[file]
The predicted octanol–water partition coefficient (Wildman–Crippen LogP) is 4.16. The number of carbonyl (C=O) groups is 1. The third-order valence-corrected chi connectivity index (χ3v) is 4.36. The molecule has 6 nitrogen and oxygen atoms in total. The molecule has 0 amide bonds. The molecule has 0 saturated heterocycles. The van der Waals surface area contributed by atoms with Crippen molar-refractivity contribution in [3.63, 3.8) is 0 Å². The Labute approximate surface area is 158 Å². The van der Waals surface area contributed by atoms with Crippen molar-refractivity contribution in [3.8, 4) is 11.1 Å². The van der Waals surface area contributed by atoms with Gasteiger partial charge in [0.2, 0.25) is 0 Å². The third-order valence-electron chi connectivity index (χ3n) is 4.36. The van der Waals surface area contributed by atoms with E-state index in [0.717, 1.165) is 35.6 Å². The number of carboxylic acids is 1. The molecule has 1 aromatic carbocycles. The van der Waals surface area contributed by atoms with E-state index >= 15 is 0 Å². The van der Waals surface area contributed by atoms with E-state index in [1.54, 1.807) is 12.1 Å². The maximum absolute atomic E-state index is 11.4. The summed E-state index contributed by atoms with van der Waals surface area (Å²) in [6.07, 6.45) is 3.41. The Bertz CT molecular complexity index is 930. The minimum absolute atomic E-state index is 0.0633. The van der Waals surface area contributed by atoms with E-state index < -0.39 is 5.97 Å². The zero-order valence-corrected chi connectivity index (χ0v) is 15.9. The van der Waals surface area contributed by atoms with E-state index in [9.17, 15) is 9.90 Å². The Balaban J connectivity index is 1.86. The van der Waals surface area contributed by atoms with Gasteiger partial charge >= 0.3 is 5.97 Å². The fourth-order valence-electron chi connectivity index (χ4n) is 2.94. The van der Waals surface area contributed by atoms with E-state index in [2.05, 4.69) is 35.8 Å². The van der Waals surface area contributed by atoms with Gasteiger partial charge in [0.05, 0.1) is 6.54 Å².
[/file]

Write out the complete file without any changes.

The predicted octanol–water partition coefficient (Wildman–Crippen LogP) is 4.16. The number of carbonyl (C=O) groups is 1. The third-order valence-corrected chi connectivity index (χ3v) is 4.36. The molecule has 6 nitrogen and oxygen atoms in total. The molecule has 0 amide bonds. The molecule has 0 saturated heterocycles. The van der Waals surface area contributed by atoms with Crippen molar-refractivity contribution in [3.63, 3.8) is 0 Å². The Labute approximate surface area is 158 Å². The van der Waals surface area contributed by atoms with Crippen molar-refractivity contribution in [3.8, 4) is 11.1 Å². The van der Waals surface area contributed by atoms with Gasteiger partial charge in [0.2, 0.25) is 0 Å². The third-order valence-electron chi connectivity index (χ3n) is 4.36. The van der Waals surface area contributed by atoms with E-state index in [0.717, 1.165) is 35.6 Å². The number of carboxylic acids is 1. The molecule has 1 aromatic carbocycles. The van der Waals surface area contributed by atoms with E-state index >= 15 is 0 Å². The van der Waals surface area contributed by atoms with E-state index in [1.54, 1.807) is 12.1 Å². The maximum absolute atomic E-state index is 11.4. The summed E-state index contributed by atoms with van der Waals surface area (Å²) in [6.07, 6.45) is 3.41. The Bertz CT molecular complexity index is 930. The minimum absolute atomic E-state index is 0.0633. The van der Waals surface area contributed by atoms with E-state index < -0.39 is 5.97 Å². The zero-order valence-corrected chi connectivity index (χ0v) is 15.9. The van der Waals surface area contributed by atoms with E-state index in [9.17, 15) is 9.90 Å². The Balaban J connectivity index is 1.86. The van der Waals surface area contributed by atoms with Gasteiger partial charge >= 0.3 is 5.97 Å². The fourth-order valence-electron chi connectivity index (χ4n) is 2.94. The van der Waals surface area contributed by atoms with E-state index in [2.05, 4.69) is 35.8 Å². The van der Waals surface area contributed by atoms with Gasteiger partial charge in [0.05, 0.1) is 6.54 Å².